Visual fatigue              5.88 *         14.88      15.65      1.34
                                          (15.62)    (11.19)

                               Postmanipulation

                       Control    Fatigue
                       (n = 32)   (n = 36)      t

RSME (total)            26.57      45.01      3.58 **
                       (16.88)    (24.94)

General activation      11.21       9.47      3.24 **
                        (2.32)     (2.28)

Mental fatigue          48.12      97.88      4.26 **
                       (37.26)    (56.96)

Physical fatigue        73.46      88.47     -0.09
                       (52.05)    (51.47)

Resistance to effort    14.33      46.82      4.56 **
                       (16.66)    (38.04)

Boredom                 14.76      21.50     -3.18 *
                       (27.54)    (39.16)

Visual fatigue          35.30      60.41     -1.64
                       (15.87)    (26.95)

* p <. 05; ** p < .01.

TABLE 2: Means (and Standard Deviations) of Strategy Use
and Performance for the Different Groups

                                  Nonfatigued            Fatigued

                               Low        High       Low        High
                             (n = 14)   (n = 18)   (n = 15)   (n = 21)

                              Exploration Behavior Measures

Systematic exploration         7.60      10.28       4.71       8.09
                              (5.80)     (4.78)     (3.38)     (3.13)

Unsystematic trial             9.93       6.06      12.79       7.71
  and error                   (9.08)     (4.68)     (10.0)     (5.11)

Rigid behavior                 2.87       3.22       6.86       3.62
                              (2.36)     (3.02)     (2.74)     (2.62)

                              Performance Measures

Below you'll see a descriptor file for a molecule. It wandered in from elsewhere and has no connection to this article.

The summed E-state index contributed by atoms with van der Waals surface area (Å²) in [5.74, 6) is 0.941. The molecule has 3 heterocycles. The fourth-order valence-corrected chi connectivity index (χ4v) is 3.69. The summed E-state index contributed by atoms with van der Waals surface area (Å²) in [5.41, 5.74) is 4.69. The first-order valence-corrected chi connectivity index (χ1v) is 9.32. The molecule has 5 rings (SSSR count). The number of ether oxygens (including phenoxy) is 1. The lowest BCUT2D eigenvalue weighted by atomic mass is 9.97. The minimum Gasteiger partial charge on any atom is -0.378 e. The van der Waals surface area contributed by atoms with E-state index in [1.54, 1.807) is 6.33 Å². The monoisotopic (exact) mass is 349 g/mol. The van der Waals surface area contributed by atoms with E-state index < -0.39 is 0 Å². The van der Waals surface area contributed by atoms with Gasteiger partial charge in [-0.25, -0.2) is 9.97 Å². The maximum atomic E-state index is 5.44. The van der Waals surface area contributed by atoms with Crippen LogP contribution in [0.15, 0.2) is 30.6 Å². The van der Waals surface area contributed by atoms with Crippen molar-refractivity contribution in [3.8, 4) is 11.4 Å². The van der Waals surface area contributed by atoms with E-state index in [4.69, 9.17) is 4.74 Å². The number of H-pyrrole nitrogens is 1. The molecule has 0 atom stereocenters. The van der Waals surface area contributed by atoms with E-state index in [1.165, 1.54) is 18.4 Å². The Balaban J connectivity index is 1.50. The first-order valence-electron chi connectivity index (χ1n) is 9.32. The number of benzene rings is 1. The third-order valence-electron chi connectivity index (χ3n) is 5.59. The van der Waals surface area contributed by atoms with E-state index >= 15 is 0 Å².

No. of subtasks solved (a)     2.80       4.28       1.93       3.81
                              (1.97)     (3.27)     (1.54)     (2.42)

No. of errors                 19.93      19.28      27.21      20.38
                              (7.01)     (6.51)     (7.78)     (9.28)

                              Nonexploratory Behaviors

Application behavior          21.60      22.83      18.42      20.33
                              (8.89)     (3.89)     (7.79)     (5.35)

Residual                       3.00       2.61       2.21       4.42
                              (4.27)     (3.91)     (3.14)     (4.87)

Note. Low = low experience; high = high experience. Means denote
the frequency with which a strategy occurred during the task.

(a) Number of subtasks solved: range from 0 to 8.


ACKNOWLEDGMENTS

This study was supported by Grant 580.02. 103 from the Netherlands Concerted Research action "Fatigue at Work" of the Netherlands Organization of Scientific Research (NWO).

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Dimitri van der Linden is an assistant professor in the Department of Work and Organizational Psychology at the University of Nijmegen. He received his Ph.D. in psychology in 2002 at the University of Amsterdam.

Michael Frese is a professor in the Department of Psychology at the University of Giessen, Germany. He received his Ph.D. in psychology in 1978 at the Technical University of Berlin.

Sabine Sonnentag is a professor in the Department of Work and Organizational Psychology at the University of Braunschweig, Germany, where she received her Ph.D. in psychology in 1986.

Address correspondence to Dimitri van der Linden, University of Nijmegen, Department of Work and Organizational Psychology, P.O. Box 9104, 6500 HE Nijmegen, Netherlands: d.vanderlinden@psych.kun.nl.

Date received: June 14, 2001

Date accepted: March 24, 2003